How the bonus super tax will work, and why it won't

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As you will have gleaned if you read our live blog of the PBR, or have had any exposure to the outside world in the past three hours, Alistair Darling has imposed a windfall tax on bonuses.

The salient points are as follows:

- Any bonus worth more than 25k which is paid between now and April 5th 2010 will go into a pool.

- Banks (rather than bonus recipients) will then be taxed 50% on the value of that pool.

Needless to say, there are loopholes. Banks can simply raise salaries. They can also delay the bonus payment date: tax specialists say any sensible organization will simply defer bonuses until April 5th. In doing so, they'll increase their liability for corporation tax if their year end falls after March 31st 2010. However, corporation tax is only 28% and as we mentioned earlier, many banks are exempt from corporation tax due to recent years' losses.

Equally interestingly, Tina Riches, technical director at the Chartered Institute of Taxation says the new tax will only apply to discretionary bonuses.

This means that guaranteed bonuses, or bonuses based on a percentage share of profits (such as those enjoyed by the likes of Todd Edgar & Co. at BarCap, who are reputedly receiving up to 15% of any profits they make), won't be covered.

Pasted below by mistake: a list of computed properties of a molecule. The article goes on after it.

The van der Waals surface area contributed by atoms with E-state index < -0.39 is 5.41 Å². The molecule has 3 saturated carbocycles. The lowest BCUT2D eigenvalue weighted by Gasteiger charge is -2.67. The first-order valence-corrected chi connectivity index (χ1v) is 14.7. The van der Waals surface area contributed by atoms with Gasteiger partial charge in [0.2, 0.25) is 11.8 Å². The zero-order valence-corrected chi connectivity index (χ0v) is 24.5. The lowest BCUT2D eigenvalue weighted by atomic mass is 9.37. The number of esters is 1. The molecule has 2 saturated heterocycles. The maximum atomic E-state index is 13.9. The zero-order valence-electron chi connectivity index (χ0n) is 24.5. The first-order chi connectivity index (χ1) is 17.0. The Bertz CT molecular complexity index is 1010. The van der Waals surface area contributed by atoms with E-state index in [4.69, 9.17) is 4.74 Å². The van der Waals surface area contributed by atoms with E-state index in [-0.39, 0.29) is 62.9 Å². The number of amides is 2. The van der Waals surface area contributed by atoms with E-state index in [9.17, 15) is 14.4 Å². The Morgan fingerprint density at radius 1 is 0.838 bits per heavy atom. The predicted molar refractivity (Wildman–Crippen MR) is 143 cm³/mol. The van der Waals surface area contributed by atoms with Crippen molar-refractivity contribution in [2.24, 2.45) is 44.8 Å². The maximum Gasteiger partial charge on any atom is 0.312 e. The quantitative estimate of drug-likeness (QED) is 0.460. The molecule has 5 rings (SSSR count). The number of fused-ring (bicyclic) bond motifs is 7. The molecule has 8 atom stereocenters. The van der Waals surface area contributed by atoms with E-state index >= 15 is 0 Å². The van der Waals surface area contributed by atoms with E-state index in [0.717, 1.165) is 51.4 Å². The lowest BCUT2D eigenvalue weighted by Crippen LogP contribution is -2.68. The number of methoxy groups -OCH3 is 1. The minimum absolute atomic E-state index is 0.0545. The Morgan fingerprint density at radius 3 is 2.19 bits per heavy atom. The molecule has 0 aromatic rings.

The Telegraph says hedge funds and interdealer brokers won't be covered by the tax, although the definition of a banker appears to be rather wide and is apparently subject to change at the whim of HMRC.

Doubts are already being raised over the ability of the tax to raise the 500m Darling's hoping for. "There are clever people working in banks and the government will raise much less than 500 million," Stephen Herring, senior tax partner at BDO Stow Hayward told Citywire.

"This is more a political move than a practical one," says Riches.

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